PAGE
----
Yesterday a panel of the 9th Circuit Court of Appeals ruled in Peruta v. County of San Diego that the county’s broad prohibition against concealed carry violates the Second Amendment. The context was a California law that that generally bans both open and concealed carry, but allows individuals to apply to local authorities for a concealed carry permit. In San Diego County, an ordinary citizen could not get a concealed carry permit; rather, exceptional circumstances had to be demonstrated. Thus, as a practical matter the typical citizen couldn’t carry at all, either open or concealed. The court held that this scheme impermissibly infringes the constitutional right not just to keep arms, but to bear them. The court said that neither concealed carry nor open carry is constitutionally mandated, but some form of a right to carry must be broadly available to citizens. (“To be clear, we are not holding that the Second Amendment requires the states to permit concealed carry. But the Second Amendment does require that the states permit some form of carry for self-defense outside the home.”)
The court’s opinion is lengthy but well worth reading. It includes a historical survey of how the right to bear arms was understood at the time when the Second Amendment was adopted, and in the years thereafter. The court notes that there is a split among the circuits on this issue, which ultimately will have to be resolved by the Supreme Court. I don’t have any doubt that the Supreme Court, as currently constituted, would side with this 9th Circuit panel and uphold a right to carry arms as well as to bear them. The 9th Circuit opinion responds to and expressly rejects the reasoning that was used by the 2nd, 3rd and 4th Circuits:
[T]he analysis in the Second, Third, and Fourth Circuit decisions is near-identical to the freestanding “interest-balancing inquiry” that Justice Breyer proposed—and that the majority explicitly rejected—in Heller. See Heller, 554 U.S. at 689–90 (Breyer, J., dissenting) (proposing that in Second Amendment cases the court should “ask whether the statute burdens a protected interest in a way or to an extent that is out of proportion to the statute’s salutary effects upon other important governmental interests”); see also id. at 634–35 (majority opinion) (rejecting a “judge-empowering ‘interest-balancing inquiry’” as a test for the constitutionality of Second Amendment regulations because “no other enumerated constitutional right [had its] core protection . . . subjected to [such] a freestanding” inquiry).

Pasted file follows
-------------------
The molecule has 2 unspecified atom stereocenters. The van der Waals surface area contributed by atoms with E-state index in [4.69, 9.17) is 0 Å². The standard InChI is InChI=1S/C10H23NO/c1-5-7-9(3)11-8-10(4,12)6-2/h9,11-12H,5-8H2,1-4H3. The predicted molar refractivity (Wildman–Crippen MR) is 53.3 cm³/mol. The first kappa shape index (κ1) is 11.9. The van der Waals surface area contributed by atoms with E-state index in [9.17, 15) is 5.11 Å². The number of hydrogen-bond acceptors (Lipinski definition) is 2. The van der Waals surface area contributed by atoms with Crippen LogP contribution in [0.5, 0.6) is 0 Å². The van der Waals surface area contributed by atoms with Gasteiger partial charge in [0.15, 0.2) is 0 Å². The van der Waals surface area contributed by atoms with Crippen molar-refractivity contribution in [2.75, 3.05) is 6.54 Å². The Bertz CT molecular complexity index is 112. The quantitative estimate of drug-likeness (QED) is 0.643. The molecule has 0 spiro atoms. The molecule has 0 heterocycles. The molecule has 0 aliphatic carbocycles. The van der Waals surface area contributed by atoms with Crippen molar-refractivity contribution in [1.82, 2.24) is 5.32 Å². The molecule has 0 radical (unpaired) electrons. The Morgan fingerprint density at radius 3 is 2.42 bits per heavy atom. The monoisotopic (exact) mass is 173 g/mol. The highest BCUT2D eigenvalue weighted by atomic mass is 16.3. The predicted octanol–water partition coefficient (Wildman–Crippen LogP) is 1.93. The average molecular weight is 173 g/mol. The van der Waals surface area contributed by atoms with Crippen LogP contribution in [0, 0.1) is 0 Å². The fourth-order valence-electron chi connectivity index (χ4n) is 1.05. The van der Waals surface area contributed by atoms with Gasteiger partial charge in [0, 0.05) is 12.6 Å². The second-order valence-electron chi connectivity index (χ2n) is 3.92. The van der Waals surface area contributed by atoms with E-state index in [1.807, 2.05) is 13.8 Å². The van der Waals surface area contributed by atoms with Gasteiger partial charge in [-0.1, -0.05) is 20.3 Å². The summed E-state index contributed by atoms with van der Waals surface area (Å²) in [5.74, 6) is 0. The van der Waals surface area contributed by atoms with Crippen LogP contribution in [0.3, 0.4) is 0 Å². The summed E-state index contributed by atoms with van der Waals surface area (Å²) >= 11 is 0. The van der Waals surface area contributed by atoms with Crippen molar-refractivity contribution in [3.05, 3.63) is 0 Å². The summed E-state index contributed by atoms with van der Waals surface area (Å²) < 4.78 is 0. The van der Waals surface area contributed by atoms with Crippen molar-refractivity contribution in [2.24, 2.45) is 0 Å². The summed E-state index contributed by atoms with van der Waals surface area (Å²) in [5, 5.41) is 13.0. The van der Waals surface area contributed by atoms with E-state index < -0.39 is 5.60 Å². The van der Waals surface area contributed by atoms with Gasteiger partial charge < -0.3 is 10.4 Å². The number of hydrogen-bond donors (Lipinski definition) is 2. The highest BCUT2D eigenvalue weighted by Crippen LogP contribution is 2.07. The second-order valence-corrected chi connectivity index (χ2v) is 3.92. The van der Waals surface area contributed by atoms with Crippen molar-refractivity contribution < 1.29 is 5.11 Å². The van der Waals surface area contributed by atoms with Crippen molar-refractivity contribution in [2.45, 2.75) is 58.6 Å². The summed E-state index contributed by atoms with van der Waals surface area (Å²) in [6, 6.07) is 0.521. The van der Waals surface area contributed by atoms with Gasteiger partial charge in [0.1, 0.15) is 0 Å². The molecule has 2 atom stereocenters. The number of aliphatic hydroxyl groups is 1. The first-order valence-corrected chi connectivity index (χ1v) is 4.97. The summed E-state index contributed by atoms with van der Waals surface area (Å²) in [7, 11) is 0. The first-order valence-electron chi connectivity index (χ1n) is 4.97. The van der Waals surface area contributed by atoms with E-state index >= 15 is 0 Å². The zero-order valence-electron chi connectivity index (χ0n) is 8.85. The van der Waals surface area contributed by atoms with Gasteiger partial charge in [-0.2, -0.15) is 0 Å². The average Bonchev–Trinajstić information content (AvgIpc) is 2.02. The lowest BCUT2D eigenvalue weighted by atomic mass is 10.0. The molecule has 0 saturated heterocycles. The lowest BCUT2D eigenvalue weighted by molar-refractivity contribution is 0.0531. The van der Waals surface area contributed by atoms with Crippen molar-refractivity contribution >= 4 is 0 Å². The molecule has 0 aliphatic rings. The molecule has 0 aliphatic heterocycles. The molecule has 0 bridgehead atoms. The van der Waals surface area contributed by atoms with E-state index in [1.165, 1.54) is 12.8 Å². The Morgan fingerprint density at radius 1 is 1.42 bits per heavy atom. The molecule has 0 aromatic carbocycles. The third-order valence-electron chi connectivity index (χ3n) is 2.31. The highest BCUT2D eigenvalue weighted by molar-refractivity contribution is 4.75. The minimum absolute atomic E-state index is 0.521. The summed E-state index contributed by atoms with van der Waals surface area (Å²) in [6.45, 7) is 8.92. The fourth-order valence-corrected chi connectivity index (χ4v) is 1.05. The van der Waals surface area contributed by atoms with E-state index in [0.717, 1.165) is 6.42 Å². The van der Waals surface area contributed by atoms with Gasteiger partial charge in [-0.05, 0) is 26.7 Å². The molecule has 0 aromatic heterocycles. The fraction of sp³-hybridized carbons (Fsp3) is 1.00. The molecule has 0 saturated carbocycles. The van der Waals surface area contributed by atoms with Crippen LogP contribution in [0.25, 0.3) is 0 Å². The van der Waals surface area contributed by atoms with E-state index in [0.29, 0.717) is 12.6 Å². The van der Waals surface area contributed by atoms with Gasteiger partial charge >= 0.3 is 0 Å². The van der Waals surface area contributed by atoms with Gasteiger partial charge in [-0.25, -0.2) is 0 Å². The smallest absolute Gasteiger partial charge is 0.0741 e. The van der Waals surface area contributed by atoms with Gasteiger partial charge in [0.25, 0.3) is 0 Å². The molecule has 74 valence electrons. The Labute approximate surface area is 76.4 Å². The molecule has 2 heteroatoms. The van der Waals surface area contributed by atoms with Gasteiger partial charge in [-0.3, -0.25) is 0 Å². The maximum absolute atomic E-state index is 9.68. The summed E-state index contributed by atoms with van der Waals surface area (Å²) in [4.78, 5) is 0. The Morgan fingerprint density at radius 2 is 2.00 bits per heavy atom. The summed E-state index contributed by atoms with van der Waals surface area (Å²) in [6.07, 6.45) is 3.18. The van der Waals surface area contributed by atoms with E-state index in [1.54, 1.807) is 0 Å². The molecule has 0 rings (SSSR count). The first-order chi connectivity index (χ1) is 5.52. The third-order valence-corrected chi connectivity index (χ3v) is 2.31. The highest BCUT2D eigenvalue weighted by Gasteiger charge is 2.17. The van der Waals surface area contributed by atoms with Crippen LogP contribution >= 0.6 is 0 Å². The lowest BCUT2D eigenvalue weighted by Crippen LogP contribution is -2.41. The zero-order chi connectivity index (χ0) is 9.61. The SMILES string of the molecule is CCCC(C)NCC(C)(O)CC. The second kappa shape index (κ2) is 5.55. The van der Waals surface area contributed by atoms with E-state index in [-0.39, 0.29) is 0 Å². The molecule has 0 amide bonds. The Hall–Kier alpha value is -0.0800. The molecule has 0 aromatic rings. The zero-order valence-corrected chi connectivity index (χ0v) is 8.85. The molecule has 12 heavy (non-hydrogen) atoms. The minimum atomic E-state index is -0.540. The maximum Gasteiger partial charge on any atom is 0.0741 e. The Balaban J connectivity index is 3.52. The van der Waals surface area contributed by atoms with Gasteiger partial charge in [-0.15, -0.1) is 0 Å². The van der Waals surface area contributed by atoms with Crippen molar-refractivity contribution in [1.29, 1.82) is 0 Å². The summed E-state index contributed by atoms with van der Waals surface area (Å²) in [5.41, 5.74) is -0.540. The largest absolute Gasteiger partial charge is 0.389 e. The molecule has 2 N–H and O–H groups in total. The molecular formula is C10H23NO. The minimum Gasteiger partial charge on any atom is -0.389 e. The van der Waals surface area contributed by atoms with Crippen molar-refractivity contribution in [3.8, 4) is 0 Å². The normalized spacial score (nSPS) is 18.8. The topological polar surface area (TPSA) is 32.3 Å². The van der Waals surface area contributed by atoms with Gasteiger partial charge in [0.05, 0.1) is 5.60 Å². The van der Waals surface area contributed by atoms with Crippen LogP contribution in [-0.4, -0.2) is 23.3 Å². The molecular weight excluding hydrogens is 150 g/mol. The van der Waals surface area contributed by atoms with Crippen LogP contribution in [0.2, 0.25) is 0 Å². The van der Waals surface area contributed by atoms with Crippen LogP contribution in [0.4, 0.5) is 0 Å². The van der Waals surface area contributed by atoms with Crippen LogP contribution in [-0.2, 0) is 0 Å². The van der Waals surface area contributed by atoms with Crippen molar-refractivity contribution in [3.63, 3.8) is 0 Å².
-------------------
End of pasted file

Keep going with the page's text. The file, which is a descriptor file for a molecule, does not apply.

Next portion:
That’s right: the courts would find absurd an argument that 98% of citizens should be deprived of their rights of free speech in order to serve some other governmental interest, but that same argument is still made with a straight face when the Second Amendment is at issue. The 9th Circuit opinion concludes by quoting the Supreme Court’s Heller and McDonald decisions:
We are well aware that, in the judgment of many governments, the safest sort of firearm-carrying regime is one which restricts the privilege to law enforcement with only narrow exceptions. Nonetheless, “the enshrinement of constitutional rights necessarily takes certain policy choices off the table. . . . Undoubtedly some think that the Second Amendment is outmoded in a society where our standing army is the pride of our Nation, where well-trained police forces provide personal security, and where gun violence is a serious problem. That is perhaps debatable, but what is not debatable is that it is not the role of this Court [or ours] to pronounce the Second Amendment extinct.” Id. at 636. Nor may we relegate the bearing of arms to a “second-class right, subject to an entirely different body of rules than the other Bill of Rights guarantees that we have held to be incorporated into the Due Process Clause.” McDonald, 130 S. Ct. at 3044.
For many years, of course, the right to keep and bear arms was a “second-class right, subject to an entirely different body of rules than the other Bill of Rights guarantees….” When Larry Tribe published the first edition of his treatise on Constitutional Law in 1978, he famously treated the Second Amendment in a single footnote. The amendment was more or less a dead letter. What changed? Several things: empirical research by John Lott and others showed that more guns do not mean more crime; legal scholars analyzed the genesis of the amendment and refuted the claim that it had no application outside of state-organized “militias,” and–most of all–a grass roots movement that ultimately encompassed millions of Americans promoted guns and gun safety, lobbied for modern carry legislation including “shall issue” requirements, and generally improved the image of guns and gun owners. The result of this grass roots movement is that at least 40 states now have “shall issue” laws.
My guess is that the legal revolution would not have happened without the grass roots movement. Scott has noted more than once that the image of the federal courts as bulwarks of civil rights, standing tall against the winds of prejudice to uphold unpopular freedoms, is almost entirely fictional. In reality, the courts have almost always bent with public opinion, as they did for a long time with regard to the Second Amendment.
That doesn’t mean that gun rights advocates can rest. While I think there is little doubt that the present court would agree with the reasoning in Peruta, that could easily change: Heller was decided 5-4. Liberals are revanchists on all issues. They do not accept that the flow of history can move in any direction but theirs, and they won’t give up. This is just one more reminder than any conservative who sits out an election is foolish.